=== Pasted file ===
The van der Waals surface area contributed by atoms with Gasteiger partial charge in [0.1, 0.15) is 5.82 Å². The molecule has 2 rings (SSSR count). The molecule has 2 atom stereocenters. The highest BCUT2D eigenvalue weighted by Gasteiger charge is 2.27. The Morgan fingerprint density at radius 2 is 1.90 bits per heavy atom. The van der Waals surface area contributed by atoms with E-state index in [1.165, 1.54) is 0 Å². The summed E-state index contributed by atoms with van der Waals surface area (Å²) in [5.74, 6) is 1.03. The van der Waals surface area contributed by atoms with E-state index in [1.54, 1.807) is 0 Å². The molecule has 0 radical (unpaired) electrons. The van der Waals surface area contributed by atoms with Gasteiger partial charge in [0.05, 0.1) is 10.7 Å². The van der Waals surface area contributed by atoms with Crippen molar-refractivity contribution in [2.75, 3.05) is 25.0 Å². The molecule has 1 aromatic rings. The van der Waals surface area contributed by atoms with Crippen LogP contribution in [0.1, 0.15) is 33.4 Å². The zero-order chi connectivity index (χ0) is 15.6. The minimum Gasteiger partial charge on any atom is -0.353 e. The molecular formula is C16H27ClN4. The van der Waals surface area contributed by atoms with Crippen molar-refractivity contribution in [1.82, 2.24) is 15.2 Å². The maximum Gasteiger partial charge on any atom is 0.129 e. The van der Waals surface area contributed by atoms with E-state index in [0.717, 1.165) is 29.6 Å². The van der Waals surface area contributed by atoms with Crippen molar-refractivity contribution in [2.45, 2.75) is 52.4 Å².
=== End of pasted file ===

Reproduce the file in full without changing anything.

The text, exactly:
The van der Waals surface area contributed by atoms with Gasteiger partial charge in [0.1, 0.15) is 5.82 Å². The molecule has 2 rings (SSSR count). The molecule has 2 atom stereocenters. The highest BCUT2D eigenvalue weighted by Gasteiger charge is 2.27. The Morgan fingerprint density at radius 2 is 1.90 bits per heavy atom. The van der Waals surface area contributed by atoms with E-state index in [1.165, 1.54) is 0 Å². The summed E-state index contributed by atoms with van der Waals surface area (Å²) in [5.74, 6) is 1.03. The van der Waals surface area contributed by atoms with E-state index in [1.54, 1.807) is 0 Å². The molecule has 0 radical (unpaired) electrons. The van der Waals surface area contributed by atoms with Gasteiger partial charge in [0.05, 0.1) is 10.7 Å². The van der Waals surface area contributed by atoms with Crippen molar-refractivity contribution in [2.75, 3.05) is 25.0 Å². The molecule has 1 aromatic rings. The van der Waals surface area contributed by atoms with Crippen LogP contribution in [0.1, 0.15) is 33.4 Å². The zero-order chi connectivity index (χ0) is 15.6. The minimum Gasteiger partial charge on any atom is -0.353 e. The molecular formula is C16H27ClN4. The van der Waals surface area contributed by atoms with Crippen molar-refractivity contribution in [1.82, 2.24) is 15.2 Å². The maximum Gasteiger partial charge on any atom is 0.129 e. The van der Waals surface area contributed by atoms with E-state index in [0.717, 1.165) is 29.6 Å². The van der Waals surface area contributed by atoms with Crippen molar-refractivity contribution in [2.45, 2.75) is 52.4 Å².